With this year’s annual December concert series, Kitka celebrates 40 years of fearless sonic exploring of haunting music from eastern Europe and Eurasia, along with vocal practices from Armenia, the Ukraine, Georgia (just south of Russia) and Turkey. Included in their impressive repertoire is music from the Balkan countries — Greece, Albania, Bulgaria, Macedonia, Romania, and parts of the former Yugoslavia: Serbia, Montenegro and Bosnia.
This women’s vocal ensemble of nine has traveled from Oakland, California to rural villages in the above nations and geographic areas in order to commune with female elders, who are often the last links to traditions which are centuries old. As has been said before, “the ravishing textures of the women’s voices, unearthly cadences, angular rhythms and unfamiliar languages make Kitka’s performances an enthralling experience.”
This year’s concert is entitled Wintersongs: Weathering the Storm; and it is inspired by worldwide concern about accelerated climate change. The ensemble includes Shira Cion, Kelly Atkins, Janet Kutulas, Briget Boyle, Erin Lashnits Herman, Hannah Levy, Maclovia Quintana, Katya Schoenberg and Lily Storm.
At their Old First Church concert, where Kitka has been performing for more than three decades, the singers entered the packed sanctuary from the rear, singing and clapping with long-handled wooden spoons as they made eye contact with audiences on the main floor and in the balcony. Their costumes featured identical patterns but in different colors — black, red, sea blue. They formed a semicircle during performance.
One of their members announced they had pondered how to raise their voices about what is happening to our environment, and they chose “ecology” as the theme for these winter concerts. Just as ecology deals with relations of organisms to one another and to their physical surroundings, so does ensemble singing involve relationships between melody, rhythm and harmony. In keeping with that awareness, Kitka reminded us that Old First Church stands on Ohlone land. For Native Americans, song is a medium for connection with Nature.
Before beginning the concert, Kitka asked audience members to open their portals of perception and to listen to the ecology of the music. You may hear the roar of the ocean, the crackling of fire, the silence of snow falling, the sound of raindrops on a rooftop.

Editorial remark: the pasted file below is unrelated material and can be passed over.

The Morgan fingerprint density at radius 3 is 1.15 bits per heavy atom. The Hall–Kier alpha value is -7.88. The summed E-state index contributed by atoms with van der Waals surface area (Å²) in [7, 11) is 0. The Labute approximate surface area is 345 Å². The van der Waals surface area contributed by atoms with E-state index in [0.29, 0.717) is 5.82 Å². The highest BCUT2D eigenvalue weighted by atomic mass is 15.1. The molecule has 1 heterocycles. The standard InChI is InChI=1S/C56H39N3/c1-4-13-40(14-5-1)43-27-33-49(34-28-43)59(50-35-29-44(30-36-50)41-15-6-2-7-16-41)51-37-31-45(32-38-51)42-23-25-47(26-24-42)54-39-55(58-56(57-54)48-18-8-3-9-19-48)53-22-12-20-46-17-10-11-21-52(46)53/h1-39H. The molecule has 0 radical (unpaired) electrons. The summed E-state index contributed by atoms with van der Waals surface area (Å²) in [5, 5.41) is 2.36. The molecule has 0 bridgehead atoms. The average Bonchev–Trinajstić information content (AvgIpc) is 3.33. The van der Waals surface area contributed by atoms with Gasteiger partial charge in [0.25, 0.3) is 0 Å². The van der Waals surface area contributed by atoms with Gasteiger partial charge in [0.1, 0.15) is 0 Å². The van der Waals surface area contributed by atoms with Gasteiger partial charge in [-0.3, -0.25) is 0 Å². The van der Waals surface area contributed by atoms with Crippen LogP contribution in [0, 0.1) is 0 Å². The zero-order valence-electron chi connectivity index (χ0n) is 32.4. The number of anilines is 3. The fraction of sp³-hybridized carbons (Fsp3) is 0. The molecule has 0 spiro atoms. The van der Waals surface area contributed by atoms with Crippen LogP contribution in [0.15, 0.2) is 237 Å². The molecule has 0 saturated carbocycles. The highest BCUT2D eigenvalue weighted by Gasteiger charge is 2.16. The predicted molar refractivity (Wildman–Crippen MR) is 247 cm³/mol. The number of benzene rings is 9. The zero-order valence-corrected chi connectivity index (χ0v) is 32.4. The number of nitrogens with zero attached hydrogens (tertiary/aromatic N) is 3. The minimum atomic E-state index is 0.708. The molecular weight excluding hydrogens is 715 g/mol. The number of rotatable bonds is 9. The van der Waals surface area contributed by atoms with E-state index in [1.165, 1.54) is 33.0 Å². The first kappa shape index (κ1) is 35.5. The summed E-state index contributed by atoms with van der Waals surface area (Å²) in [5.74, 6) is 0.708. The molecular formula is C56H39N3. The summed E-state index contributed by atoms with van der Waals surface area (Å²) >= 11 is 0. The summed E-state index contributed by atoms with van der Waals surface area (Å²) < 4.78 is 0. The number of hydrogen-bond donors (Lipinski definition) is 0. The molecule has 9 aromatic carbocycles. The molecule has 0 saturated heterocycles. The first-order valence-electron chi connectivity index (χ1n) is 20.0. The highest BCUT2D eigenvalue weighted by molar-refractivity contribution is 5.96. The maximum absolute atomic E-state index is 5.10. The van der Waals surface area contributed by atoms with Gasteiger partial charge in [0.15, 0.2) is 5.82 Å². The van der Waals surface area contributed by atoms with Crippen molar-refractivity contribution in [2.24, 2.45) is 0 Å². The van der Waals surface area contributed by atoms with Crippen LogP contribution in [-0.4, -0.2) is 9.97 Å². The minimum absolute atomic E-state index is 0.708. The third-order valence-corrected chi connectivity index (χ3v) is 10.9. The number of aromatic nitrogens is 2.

What we experienced was uplifting and transformative — layers and waves of music flowing over and around us, through the talents of singers using the human voice as an instrument of celebration, supplication, joy and spiritual encouragement for those who wish to save our planet.
Their first set dealt with Earth, and the second set with water. We were asked to recall the power and beauty of the ocean and the power of water in general. Their intent: to move beyond fear and despair as we work to restore the planet.
Deeply impressed by two Russian Orthodox penitential verses, Kitka commissioned poet and musician Gala Yaroshevsky to create a reimaged contemporary penitential lyric in Russian, which they performed (with texts in their hands). It is a cross between a keen (lamentation) and a paen (tribute), from humanity to Mother Earth, promising to make amends.
The Kitka ensemble has produced 14 critically acclaimed recordings, songbooks and soundtracks for major motion pictures as well as independent films.
After intermission Kitka members returned to the stage in new costumes, wearing tiaras and ringing a couple of bells. They sang more remarkable songs, including Nakuko- Dzaguzite, a spring calling song utilizing a crescendo typical of traditional Baltic pagan singing styles. And they finished with Voisa-Harira, an exuberant song comprised entirely of nonsense syllables and sharing a message of contagious joy.
The Kitka ensemble has produced 14 critically acclaimed recordings, songbooks and soundtracks for major motion pictures as well as independent films. And the word “Kitka”? It means “bouquet” in Bulgarian and Macedonian. Videos exist on youtube. Highly recommended.
Old First Church is an inclusive community of faith, first established in 1849. Located on Nob Hill, it is the oldest active Protestant congregation in California. Old First describes itself as constantly renewed through a wide spectrum of activities including its popular concert series (since 1970). The musical events feature chamber music, piano recitals, world music, jazz and choral concerts.
Lead photo: Vincent Louis Carrella